Ask Doctor Marty: Stress


Because of the quarantine for the pandemic, the loss of my job, family stress, and a long list of other stressors in my life, I need help! What can I do naturally to help my stress level? You have given me some natural approaches like exercise, music and light therapy, and other helpful ideas to lessen stress. Are there some natural supplements that would help as well?

Dr MartyAnswer:
As our world continues to return to where we were four months ago, we will all start getting back to a more manageable level of stress. But in the meantime, there are lots of supplements that can take the sharp, pointy, painful edges off of stress. Here are some of my favorites:

B-Complex vitamins, like thiamin, riboflavin (also crucial for healthy adrenal glands), vitamin B6 and pantothenic acid all keep the nervous system happy. B12 is also great for stress. B vitamins are water soluble; so, it is important to get a steady diet of these little gems since they are not stored in the body.

Stress not only takes its toll on the nervous system, it is also hard on our adrenal glands. Our adrenal glands cause us to respond to stress with fight or flight reaction. This is the way our bodies were made to respond so that we do not get to be lunch for a lion. But long-term stress beats up our adrenal glands with a continual flow of hormones, like cortisol, that can cause a downward cycle of stress. Vitamin C is more concentrated in the adrenal glands than in any other organ in the body. During times of physical and emotional stress, our bodies use up vitamin C at breakneck speed and weaken the immune system as well. High levels of vitamin C can decrease cortisol levels, lowering stress levels.

Hops, passionflower, valerian, catnip and chamomile are all herbs that soothe the nervous system. I promise you will not start chasing your tail after taking catnip. Valerian sounds like the prescription Valium, but there is no connection.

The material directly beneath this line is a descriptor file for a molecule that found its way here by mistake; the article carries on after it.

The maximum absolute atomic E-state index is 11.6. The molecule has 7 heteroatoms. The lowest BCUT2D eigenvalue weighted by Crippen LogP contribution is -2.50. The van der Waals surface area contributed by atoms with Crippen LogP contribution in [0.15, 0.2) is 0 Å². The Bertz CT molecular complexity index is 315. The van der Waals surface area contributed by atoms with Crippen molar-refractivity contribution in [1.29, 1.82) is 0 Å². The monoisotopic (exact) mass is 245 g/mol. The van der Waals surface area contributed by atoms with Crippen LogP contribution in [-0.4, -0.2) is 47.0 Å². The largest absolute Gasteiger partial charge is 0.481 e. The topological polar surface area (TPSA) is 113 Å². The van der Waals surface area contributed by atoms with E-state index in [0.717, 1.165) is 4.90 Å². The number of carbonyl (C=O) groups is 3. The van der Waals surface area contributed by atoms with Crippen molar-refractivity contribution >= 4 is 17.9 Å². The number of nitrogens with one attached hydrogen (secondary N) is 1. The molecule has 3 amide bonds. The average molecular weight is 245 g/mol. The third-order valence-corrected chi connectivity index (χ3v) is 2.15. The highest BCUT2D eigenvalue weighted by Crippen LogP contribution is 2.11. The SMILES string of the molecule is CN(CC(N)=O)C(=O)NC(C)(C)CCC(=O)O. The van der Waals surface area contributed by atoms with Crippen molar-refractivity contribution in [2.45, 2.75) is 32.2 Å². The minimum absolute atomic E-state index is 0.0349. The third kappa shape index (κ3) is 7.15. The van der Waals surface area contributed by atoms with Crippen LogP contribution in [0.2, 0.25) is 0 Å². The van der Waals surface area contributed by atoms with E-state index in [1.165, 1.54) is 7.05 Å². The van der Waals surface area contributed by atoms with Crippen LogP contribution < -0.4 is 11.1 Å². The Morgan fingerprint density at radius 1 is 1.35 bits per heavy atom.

Magnesium is especially helpful for anxiety, depression, and aggression.

l-theanine is an amino acid at has been shown in clinical trials to decrease the symptoms of schizophrenia according to the Journal of Clinical Psychology. Studies have also shown that ADHD and insomnia have improved with the use of L-theanine.

Even though these supplements can be very helpful in dealing with stress, there is no magic bullet. Nothing works for everyone. If your body is getting enough magnesium from your diet, then supplementing will not help. And to further complicate the matter, everyone needs different levels of nutrients. And your requirements can change from day-to-day, depending on your emotional and physical stress levels at any given time.
Stay well. Chill. This too shall pass.

This information is for educational purposes only and is not intended to diagnose or prescribe. Seek the advice of a qualified health care professional for advice on any new supplement and potential interactions with any medication you may already be taking.
Marty Kernion, Ph.D. is not a medical doctor. She has a doctorate in Naturopathy. Naturopathy uses natural, gentle ways to bring our bodies back into balance so that they have the God-given ability to heal themselves. She is a retired Professor of herbal medicine and nutrition and has written 39 college-level courses and has published two books on natural approaches to health. She can be reached on for scheduling a class or consultation, or for sending in your questions for this column.